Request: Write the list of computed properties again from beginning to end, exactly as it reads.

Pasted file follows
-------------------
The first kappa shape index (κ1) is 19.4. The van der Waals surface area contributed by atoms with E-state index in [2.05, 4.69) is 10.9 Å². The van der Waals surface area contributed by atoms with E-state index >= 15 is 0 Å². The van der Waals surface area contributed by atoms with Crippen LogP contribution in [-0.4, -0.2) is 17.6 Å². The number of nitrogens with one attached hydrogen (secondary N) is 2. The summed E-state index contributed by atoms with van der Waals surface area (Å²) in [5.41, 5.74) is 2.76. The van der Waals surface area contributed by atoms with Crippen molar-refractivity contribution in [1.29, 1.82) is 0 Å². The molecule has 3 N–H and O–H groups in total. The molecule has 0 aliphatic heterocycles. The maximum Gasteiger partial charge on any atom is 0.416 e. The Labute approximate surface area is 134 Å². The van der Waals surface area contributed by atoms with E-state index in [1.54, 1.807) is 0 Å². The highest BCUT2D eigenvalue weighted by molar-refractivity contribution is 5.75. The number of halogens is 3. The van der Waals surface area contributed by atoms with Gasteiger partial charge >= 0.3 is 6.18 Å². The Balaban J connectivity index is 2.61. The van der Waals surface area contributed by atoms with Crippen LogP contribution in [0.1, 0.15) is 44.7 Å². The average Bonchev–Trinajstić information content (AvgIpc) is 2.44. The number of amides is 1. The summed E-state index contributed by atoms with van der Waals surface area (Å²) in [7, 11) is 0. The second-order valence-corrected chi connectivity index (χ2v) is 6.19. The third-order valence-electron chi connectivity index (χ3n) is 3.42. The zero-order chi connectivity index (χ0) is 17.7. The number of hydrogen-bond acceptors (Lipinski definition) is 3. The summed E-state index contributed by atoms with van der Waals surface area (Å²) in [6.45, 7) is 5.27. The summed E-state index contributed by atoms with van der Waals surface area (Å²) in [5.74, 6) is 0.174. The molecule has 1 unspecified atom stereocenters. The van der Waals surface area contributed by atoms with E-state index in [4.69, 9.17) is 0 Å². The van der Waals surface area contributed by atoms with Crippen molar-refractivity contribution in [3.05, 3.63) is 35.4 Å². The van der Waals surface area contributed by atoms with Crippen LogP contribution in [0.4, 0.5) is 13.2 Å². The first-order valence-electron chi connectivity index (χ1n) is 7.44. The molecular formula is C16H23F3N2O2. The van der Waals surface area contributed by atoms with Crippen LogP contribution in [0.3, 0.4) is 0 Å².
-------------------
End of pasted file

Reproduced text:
The first kappa shape index (κ1) is 19.4. The van der Waals surface area contributed by atoms with E-state index in [2.05, 4.69) is 10.9 Å². The van der Waals surface area contributed by atoms with E-state index >= 15 is 0 Å². The van der Waals surface area contributed by atoms with Crippen LogP contribution in [-0.4, -0.2) is 17.6 Å². The number of nitrogens with one attached hydrogen (secondary N) is 2. The summed E-state index contributed by atoms with van der Waals surface area (Å²) in [5.41, 5.74) is 2.76. The van der Waals surface area contributed by atoms with Crippen molar-refractivity contribution in [1.29, 1.82) is 0 Å². The molecule has 3 N–H and O–H groups in total. The molecule has 0 aliphatic heterocycles. The maximum Gasteiger partial charge on any atom is 0.416 e. The Labute approximate surface area is 134 Å². The van der Waals surface area contributed by atoms with E-state index in [1.54, 1.807) is 0 Å². The highest BCUT2D eigenvalue weighted by molar-refractivity contribution is 5.75. The number of halogens is 3. The van der Waals surface area contributed by atoms with Gasteiger partial charge >= 0.3 is 6.18 Å². The Balaban J connectivity index is 2.61. The van der Waals surface area contributed by atoms with Crippen LogP contribution in [0.1, 0.15) is 44.7 Å². The average Bonchev–Trinajstić information content (AvgIpc) is 2.44. The number of amides is 1. The summed E-state index contributed by atoms with van der Waals surface area (Å²) in [7, 11) is 0. The second-order valence-corrected chi connectivity index (χ2v) is 6.19. The third-order valence-electron chi connectivity index (χ3n) is 3.42. The zero-order chi connectivity index (χ0) is 17.7. The number of hydrogen-bond acceptors (Lipinski definition) is 3. The summed E-state index contributed by atoms with van der Waals surface area (Å²) in [6.45, 7) is 5.27. The summed E-state index contributed by atoms with van der Waals surface area (Å²) in [5.74, 6) is 0.174. The molecule has 1 unspecified atom stereocenters. The van der Waals surface area contributed by atoms with E-state index in [4.69, 9.17) is 0 Å². The van der Waals surface area contributed by atoms with Crippen molar-refractivity contribution in [3.05, 3.63) is 35.4 Å². The van der Waals surface area contributed by atoms with Crippen LogP contribution in [0.4, 0.5) is 13.2 Å². The first-order valence-electron chi connectivity index (χ1n) is 7.44. The molecular formula is C16H23F3N2O2. The van der Waals surface area contributed by atoms with Crippen LogP contribution in [0.3, 0.4) is 0 Å².